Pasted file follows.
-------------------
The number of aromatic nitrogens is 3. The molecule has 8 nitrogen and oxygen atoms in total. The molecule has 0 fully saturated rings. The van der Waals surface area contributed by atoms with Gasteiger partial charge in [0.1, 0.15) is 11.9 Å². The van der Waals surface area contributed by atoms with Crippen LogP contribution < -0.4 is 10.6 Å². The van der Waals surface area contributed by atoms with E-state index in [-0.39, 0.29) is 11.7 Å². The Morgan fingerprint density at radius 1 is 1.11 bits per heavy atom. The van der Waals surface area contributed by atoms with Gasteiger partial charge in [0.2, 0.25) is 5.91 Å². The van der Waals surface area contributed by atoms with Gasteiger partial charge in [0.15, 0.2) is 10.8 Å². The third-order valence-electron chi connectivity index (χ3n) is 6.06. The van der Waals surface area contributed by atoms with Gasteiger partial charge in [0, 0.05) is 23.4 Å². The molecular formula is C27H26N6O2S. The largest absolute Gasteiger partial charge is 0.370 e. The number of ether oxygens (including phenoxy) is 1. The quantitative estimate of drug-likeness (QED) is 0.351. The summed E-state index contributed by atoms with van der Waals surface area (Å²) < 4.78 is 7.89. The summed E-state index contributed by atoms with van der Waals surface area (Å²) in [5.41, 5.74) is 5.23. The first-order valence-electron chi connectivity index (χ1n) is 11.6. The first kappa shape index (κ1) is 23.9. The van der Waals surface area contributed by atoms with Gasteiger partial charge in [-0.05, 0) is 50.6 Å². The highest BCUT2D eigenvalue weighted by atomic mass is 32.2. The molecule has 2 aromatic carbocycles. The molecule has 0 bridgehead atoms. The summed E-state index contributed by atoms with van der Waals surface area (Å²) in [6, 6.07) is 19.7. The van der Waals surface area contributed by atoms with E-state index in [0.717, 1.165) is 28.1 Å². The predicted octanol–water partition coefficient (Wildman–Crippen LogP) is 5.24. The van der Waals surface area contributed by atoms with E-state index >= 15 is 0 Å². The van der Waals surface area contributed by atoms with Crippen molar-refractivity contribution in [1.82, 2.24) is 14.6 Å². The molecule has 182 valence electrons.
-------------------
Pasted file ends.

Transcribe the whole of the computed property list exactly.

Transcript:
The number of aromatic nitrogens is 3. The molecule has 8 nitrogen and oxygen atoms in total. The molecule has 0 fully saturated rings. The van der Waals surface area contributed by atoms with Gasteiger partial charge in [0.1, 0.15) is 11.9 Å². The van der Waals surface area contributed by atoms with Crippen LogP contribution < -0.4 is 10.6 Å². The van der Waals surface area contributed by atoms with E-state index in [-0.39, 0.29) is 11.7 Å². The Morgan fingerprint density at radius 1 is 1.11 bits per heavy atom. The van der Waals surface area contributed by atoms with Gasteiger partial charge in [0.2, 0.25) is 5.91 Å². The van der Waals surface area contributed by atoms with Gasteiger partial charge in [0.15, 0.2) is 10.8 Å². The third-order valence-electron chi connectivity index (χ3n) is 6.06. The van der Waals surface area contributed by atoms with Gasteiger partial charge in [0, 0.05) is 23.4 Å². The molecular formula is C27H26N6O2S. The largest absolute Gasteiger partial charge is 0.370 e. The number of ether oxygens (including phenoxy) is 1. The quantitative estimate of drug-likeness (QED) is 0.351. The summed E-state index contributed by atoms with van der Waals surface area (Å²) < 4.78 is 7.89. The summed E-state index contributed by atoms with van der Waals surface area (Å²) in [5.41, 5.74) is 5.23. The first-order valence-electron chi connectivity index (χ1n) is 11.6. The first kappa shape index (κ1) is 23.9. The van der Waals surface area contributed by atoms with Gasteiger partial charge in [-0.05, 0) is 50.6 Å². The highest BCUT2D eigenvalue weighted by atomic mass is 32.2. The molecule has 2 aromatic carbocycles. The molecule has 0 bridgehead atoms. The summed E-state index contributed by atoms with van der Waals surface area (Å²) in [6, 6.07) is 19.7. The van der Waals surface area contributed by atoms with E-state index in [0.717, 1.165) is 28.1 Å². The predicted octanol–water partition coefficient (Wildman–Crippen LogP) is 5.24. The van der Waals surface area contributed by atoms with E-state index >= 15 is 0 Å². The van der Waals surface area contributed by atoms with Crippen molar-refractivity contribution in [1.82, 2.24) is 14.6 Å². The molecule has 182 valence electrons.